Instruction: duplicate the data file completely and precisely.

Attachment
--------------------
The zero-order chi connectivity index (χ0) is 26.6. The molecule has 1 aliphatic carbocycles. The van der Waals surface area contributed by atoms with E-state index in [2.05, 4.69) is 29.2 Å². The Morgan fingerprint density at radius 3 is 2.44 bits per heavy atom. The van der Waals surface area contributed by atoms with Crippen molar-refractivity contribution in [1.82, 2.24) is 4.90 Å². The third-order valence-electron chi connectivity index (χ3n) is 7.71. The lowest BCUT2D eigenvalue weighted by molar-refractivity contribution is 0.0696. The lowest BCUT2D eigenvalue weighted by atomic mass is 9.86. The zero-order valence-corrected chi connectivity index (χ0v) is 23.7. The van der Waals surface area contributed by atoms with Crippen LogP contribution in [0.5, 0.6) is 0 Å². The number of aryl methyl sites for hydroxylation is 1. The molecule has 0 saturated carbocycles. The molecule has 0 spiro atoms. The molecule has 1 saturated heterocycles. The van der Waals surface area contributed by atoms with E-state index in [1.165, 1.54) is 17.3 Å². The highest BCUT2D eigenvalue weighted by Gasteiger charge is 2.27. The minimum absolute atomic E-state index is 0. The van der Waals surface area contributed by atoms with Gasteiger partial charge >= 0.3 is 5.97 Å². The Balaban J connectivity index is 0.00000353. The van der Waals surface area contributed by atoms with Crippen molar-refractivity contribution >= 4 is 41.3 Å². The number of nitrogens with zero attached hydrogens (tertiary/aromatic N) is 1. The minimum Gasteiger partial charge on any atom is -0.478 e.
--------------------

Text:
The zero-order chi connectivity index (χ0) is 26.6. The molecule has 1 aliphatic carbocycles. The van der Waals surface area contributed by atoms with E-state index in [2.05, 4.69) is 29.2 Å². The Morgan fingerprint density at radius 3 is 2.44 bits per heavy atom. The van der Waals surface area contributed by atoms with Crippen molar-refractivity contribution in [1.82, 2.24) is 4.90 Å². The third-order valence-electron chi connectivity index (χ3n) is 7.71. The lowest BCUT2D eigenvalue weighted by molar-refractivity contribution is 0.0696. The lowest BCUT2D eigenvalue weighted by atomic mass is 9.86. The zero-order valence-corrected chi connectivity index (χ0v) is 23.7. The van der Waals surface area contributed by atoms with Crippen LogP contribution in [0.5, 0.6) is 0 Å². The number of aryl methyl sites for hydroxylation is 1. The molecule has 0 saturated carbocycles. The molecule has 0 spiro atoms. The molecule has 1 saturated heterocycles. The van der Waals surface area contributed by atoms with E-state index in [1.165, 1.54) is 17.3 Å². The highest BCUT2D eigenvalue weighted by Gasteiger charge is 2.27. The minimum absolute atomic E-state index is 0. The van der Waals surface area contributed by atoms with Gasteiger partial charge >= 0.3 is 5.97 Å². The Balaban J connectivity index is 0.00000353. The van der Waals surface area contributed by atoms with Crippen molar-refractivity contribution >= 4 is 41.3 Å². The number of nitrogens with zero attached hydrogens (tertiary/aromatic N) is 1. The minimum Gasteiger partial charge on any atom is -0.478 e.